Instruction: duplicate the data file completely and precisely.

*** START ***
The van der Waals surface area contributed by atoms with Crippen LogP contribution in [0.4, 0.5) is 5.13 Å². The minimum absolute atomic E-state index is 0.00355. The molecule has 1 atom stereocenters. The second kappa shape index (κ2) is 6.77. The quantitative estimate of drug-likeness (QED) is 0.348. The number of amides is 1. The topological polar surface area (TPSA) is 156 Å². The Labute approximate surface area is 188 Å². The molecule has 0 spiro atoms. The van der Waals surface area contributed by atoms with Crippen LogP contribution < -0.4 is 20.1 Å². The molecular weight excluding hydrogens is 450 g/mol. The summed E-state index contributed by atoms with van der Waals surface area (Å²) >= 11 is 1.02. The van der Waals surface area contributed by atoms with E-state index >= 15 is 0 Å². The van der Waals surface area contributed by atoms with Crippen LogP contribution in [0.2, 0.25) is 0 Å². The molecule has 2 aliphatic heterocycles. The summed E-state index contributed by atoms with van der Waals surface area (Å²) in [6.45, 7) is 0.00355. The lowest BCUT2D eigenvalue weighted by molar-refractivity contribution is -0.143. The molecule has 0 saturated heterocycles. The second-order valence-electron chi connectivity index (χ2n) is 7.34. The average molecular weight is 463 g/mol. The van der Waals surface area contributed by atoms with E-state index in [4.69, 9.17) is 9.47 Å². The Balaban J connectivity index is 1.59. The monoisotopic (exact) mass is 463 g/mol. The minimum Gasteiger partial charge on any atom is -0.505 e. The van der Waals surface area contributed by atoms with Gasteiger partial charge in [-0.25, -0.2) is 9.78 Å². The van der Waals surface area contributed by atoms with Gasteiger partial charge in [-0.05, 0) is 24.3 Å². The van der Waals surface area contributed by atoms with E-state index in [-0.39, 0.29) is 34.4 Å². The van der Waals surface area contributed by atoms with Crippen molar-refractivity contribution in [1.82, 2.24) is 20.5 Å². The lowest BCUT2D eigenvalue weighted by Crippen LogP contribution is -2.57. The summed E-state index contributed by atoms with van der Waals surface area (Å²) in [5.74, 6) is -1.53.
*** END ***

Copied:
The van der Waals surface area contributed by atoms with Crippen LogP contribution in [0.4, 0.5) is 5.13 Å². The minimum absolute atomic E-state index is 0.00355. The molecule has 1 atom stereocenters. The second kappa shape index (κ2) is 6.77. The quantitative estimate of drug-likeness (QED) is 0.348. The number of amides is 1. The topological polar surface area (TPSA) is 156 Å². The Labute approximate surface area is 188 Å². The molecule has 0 spiro atoms. The van der Waals surface area contributed by atoms with Crippen LogP contribution < -0.4 is 20.1 Å². The molecular weight excluding hydrogens is 450 g/mol. The summed E-state index contributed by atoms with van der Waals surface area (Å²) >= 11 is 1.02. The van der Waals surface area contributed by atoms with E-state index >= 15 is 0 Å². The van der Waals surface area contributed by atoms with Crippen LogP contribution in [0.2, 0.25) is 0 Å². The molecule has 2 aliphatic heterocycles. The summed E-state index contributed by atoms with van der Waals surface area (Å²) in [6.45, 7) is 0.00355. The lowest BCUT2D eigenvalue weighted by molar-refractivity contribution is -0.143. The molecule has 0 saturated heterocycles. The second-order valence-electron chi connectivity index (χ2n) is 7.34. The average molecular weight is 463 g/mol. The van der Waals surface area contributed by atoms with E-state index in [4.69, 9.17) is 9.47 Å². The Balaban J connectivity index is 1.59. The monoisotopic (exact) mass is 463 g/mol. The minimum Gasteiger partial charge on any atom is -0.505 e. The van der Waals surface area contributed by atoms with Gasteiger partial charge in [-0.25, -0.2) is 9.78 Å². The van der Waals surface area contributed by atoms with Gasteiger partial charge in [-0.05, 0) is 24.3 Å². The van der Waals surface area contributed by atoms with E-state index in [-0.39, 0.29) is 34.4 Å². The van der Waals surface area contributed by atoms with Crippen molar-refractivity contribution in [1.82, 2.24) is 20.5 Å². The lowest BCUT2D eigenvalue weighted by Crippen LogP contribution is -2.57. The summed E-state index contributed by atoms with van der Waals surface area (Å²) in [5.74, 6) is -1.53.